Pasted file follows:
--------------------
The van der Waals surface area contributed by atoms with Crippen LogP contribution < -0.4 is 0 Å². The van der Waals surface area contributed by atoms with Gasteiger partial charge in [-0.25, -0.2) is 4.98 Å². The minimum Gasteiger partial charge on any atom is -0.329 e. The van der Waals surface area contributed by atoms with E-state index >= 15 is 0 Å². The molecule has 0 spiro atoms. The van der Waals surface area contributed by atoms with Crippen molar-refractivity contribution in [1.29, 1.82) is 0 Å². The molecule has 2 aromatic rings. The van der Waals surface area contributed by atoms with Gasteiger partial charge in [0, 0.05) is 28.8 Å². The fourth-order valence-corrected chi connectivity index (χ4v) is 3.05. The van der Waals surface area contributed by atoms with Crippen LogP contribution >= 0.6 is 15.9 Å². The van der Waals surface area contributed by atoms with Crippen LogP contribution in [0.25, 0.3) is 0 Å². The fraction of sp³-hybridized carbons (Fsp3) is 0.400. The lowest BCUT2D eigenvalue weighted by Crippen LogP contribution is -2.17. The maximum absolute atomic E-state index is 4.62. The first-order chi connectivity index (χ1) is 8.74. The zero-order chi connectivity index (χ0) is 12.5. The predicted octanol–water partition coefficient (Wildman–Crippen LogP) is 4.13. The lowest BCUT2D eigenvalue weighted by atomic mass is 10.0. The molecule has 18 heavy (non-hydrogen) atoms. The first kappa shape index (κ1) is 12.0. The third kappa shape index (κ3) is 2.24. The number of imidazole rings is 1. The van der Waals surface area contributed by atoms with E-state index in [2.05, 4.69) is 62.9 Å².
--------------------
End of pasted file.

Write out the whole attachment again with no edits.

The van der Waals surface area contributed by atoms with Crippen LogP contribution < -0.4 is 0 Å². The van der Waals surface area contributed by atoms with Gasteiger partial charge in [-0.25, -0.2) is 4.98 Å². The minimum Gasteiger partial charge on any atom is -0.329 e. The van der Waals surface area contributed by atoms with E-state index >= 15 is 0 Å². The molecule has 0 spiro atoms. The van der Waals surface area contributed by atoms with Crippen molar-refractivity contribution in [1.29, 1.82) is 0 Å². The molecule has 2 aromatic rings. The van der Waals surface area contributed by atoms with Gasteiger partial charge in [0, 0.05) is 28.8 Å². The fourth-order valence-corrected chi connectivity index (χ4v) is 3.05. The van der Waals surface area contributed by atoms with Crippen LogP contribution >= 0.6 is 15.9 Å². The van der Waals surface area contributed by atoms with Crippen LogP contribution in [0.25, 0.3) is 0 Å². The fraction of sp³-hybridized carbons (Fsp3) is 0.400. The lowest BCUT2D eigenvalue weighted by Crippen LogP contribution is -2.17. The maximum absolute atomic E-state index is 4.62. The first-order chi connectivity index (χ1) is 8.74. The zero-order chi connectivity index (χ0) is 12.5. The predicted octanol–water partition coefficient (Wildman–Crippen LogP) is 4.13. The lowest BCUT2D eigenvalue weighted by atomic mass is 10.0. The molecule has 18 heavy (non-hydrogen) atoms. The first kappa shape index (κ1) is 12.0. The third kappa shape index (κ3) is 2.24. The number of imidazole rings is 1. The van der Waals surface area contributed by atoms with E-state index in [2.05, 4.69) is 62.9 Å².